Like my Neighbour Totoro adapted to live action by Terence Malick, Sight & Sound
I was spellbound by such fragile, yet tenacious performances, Raising Films
Eloquent moments of aching sadness, subtle suggestion and, for the viewer, profound realisation, One Room With a View
Joining a select but honourable lineage of British works that display an acute sense of the potencies of place, weather and the edgelands (active agents in the telling rather than simple background),Light Years is at once a quietly insistent rites-of-passage piece, a subtle meditation of the implications and ripple effects of mental distress and a lyrical celebration of childhood resilience, imagination and common cause in the face of parental absence, whether locational or emotional.
With excellent use of painting, still photographs and a genuinely evocative sound-scape, it explores the handing on of experience and the fundamental unknowability at the heart of families and between generations, what might be thought of as the intimate otherness of people (sensitively caught in the ventriloquising witness of a silent night window familial encounter).
Both a heightened realist study of regional lives and (be)longing and a dream of childhood epiphanies among the extraordinary-ordinary days of the suburban /rural borderlands, ‘LightYears’ shines with an art- ist’s pleasure in associative narrative and place-making. A true-to-life tale of growing up, a fable of being lost and found, it’s a journey into the woods – and out again – that deserves to be widely seen, and striking evidence of a welcome new ensemble of talent, full of conviction in the possibilities of their art. The Whitechapel Gallery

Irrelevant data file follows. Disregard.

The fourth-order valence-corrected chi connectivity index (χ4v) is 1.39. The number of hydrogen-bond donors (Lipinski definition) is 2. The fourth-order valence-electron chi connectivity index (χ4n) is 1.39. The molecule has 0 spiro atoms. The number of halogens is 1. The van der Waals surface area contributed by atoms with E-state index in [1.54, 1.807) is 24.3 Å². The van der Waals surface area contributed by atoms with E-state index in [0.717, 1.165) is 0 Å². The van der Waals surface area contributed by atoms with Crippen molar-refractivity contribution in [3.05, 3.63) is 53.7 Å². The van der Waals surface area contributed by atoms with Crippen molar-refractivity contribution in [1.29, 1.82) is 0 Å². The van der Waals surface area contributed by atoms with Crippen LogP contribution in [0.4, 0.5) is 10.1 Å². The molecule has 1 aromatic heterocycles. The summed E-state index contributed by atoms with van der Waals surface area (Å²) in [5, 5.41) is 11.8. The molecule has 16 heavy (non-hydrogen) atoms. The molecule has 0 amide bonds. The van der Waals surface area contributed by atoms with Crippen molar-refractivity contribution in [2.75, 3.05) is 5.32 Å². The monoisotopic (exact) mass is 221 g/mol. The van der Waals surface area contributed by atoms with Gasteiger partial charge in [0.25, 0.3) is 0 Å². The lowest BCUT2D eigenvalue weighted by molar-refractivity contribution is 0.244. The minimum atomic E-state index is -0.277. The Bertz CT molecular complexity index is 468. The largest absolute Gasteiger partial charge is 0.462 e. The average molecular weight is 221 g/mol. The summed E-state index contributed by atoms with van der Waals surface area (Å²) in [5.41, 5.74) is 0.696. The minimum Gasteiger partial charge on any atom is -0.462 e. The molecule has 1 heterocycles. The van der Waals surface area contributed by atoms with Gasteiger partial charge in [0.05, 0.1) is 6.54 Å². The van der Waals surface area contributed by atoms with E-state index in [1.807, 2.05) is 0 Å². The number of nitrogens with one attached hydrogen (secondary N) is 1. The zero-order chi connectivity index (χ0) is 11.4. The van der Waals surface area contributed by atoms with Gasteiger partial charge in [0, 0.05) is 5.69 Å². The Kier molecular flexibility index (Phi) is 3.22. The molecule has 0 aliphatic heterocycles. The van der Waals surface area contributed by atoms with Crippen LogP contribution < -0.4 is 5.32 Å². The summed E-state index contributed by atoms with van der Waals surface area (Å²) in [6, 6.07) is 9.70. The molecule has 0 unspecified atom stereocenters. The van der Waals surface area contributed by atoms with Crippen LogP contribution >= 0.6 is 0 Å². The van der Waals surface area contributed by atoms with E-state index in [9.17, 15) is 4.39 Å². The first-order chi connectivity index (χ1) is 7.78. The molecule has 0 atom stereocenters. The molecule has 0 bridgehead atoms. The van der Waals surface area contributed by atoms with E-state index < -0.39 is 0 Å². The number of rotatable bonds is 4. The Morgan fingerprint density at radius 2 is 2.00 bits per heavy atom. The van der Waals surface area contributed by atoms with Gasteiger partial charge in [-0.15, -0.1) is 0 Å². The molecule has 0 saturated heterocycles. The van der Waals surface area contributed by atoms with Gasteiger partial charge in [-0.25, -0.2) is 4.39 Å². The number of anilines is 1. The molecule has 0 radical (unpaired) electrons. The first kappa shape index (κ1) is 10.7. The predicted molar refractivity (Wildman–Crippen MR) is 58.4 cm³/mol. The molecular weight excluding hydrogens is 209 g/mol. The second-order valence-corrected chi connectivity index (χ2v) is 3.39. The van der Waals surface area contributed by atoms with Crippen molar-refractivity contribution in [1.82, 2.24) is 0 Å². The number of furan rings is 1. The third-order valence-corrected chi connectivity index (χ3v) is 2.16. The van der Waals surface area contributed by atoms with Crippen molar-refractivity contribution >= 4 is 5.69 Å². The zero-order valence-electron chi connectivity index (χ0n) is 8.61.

Caught in an in-between world of flyovers, grass verges and dead-ends, where the motorway hum serves as a constant reminder of the speed of other lives, Marvin is not going anywhere. Into this forgotten corner of English countryside and motorway services arrives an extraordinary adolescent, changing his world forever.
September is a BAFTA winning film written and directed by Esther working with friends in the West Country. It was released by Invada records with an accompanying album’s worth of music with the DVD. Festival successes included Best British Film at Encounters and the UK Film Council Award for Best Film at the London Short Film Festival, and a DVD release from SPECIALTEN arts magazine.
Winner: Best Short Film BAFTA
Winner: Best of British Award, Encounters Film Festival
Winner: Best Film of the Festival, London Short Film Festival
Winner: Paris x11 Award, Festival International de Films de Femmes
Winner: Best Short Film, Woodgreen Film Festival
Winner: Best Short Film, A Corto di Donne
Winner: Best Short Film, East End Film Festival
Winner: Mix Video Prize, Nice Short Film Festival
Winner: Best Short Film, Buxton Film Festval
Nominated: Golden Horseman for Best Short Film, Dresden Film Festival
In 2018 Esther set up Kitchen Table Photo Club. Children and adults come to her home to work around the kitchen table, discovering the mysteries and joys of analogue black and white photography. Together they explore The Elemental, Juxtaposing odd things, The Decisive Moment and how to Direct a Performance, mimicking Past Pictures and much more. The basics of how to expose, focus and frame are covered and then kicked about and often forgotten. She is accepting students for Spring & Summer 2019. Get in touch via email.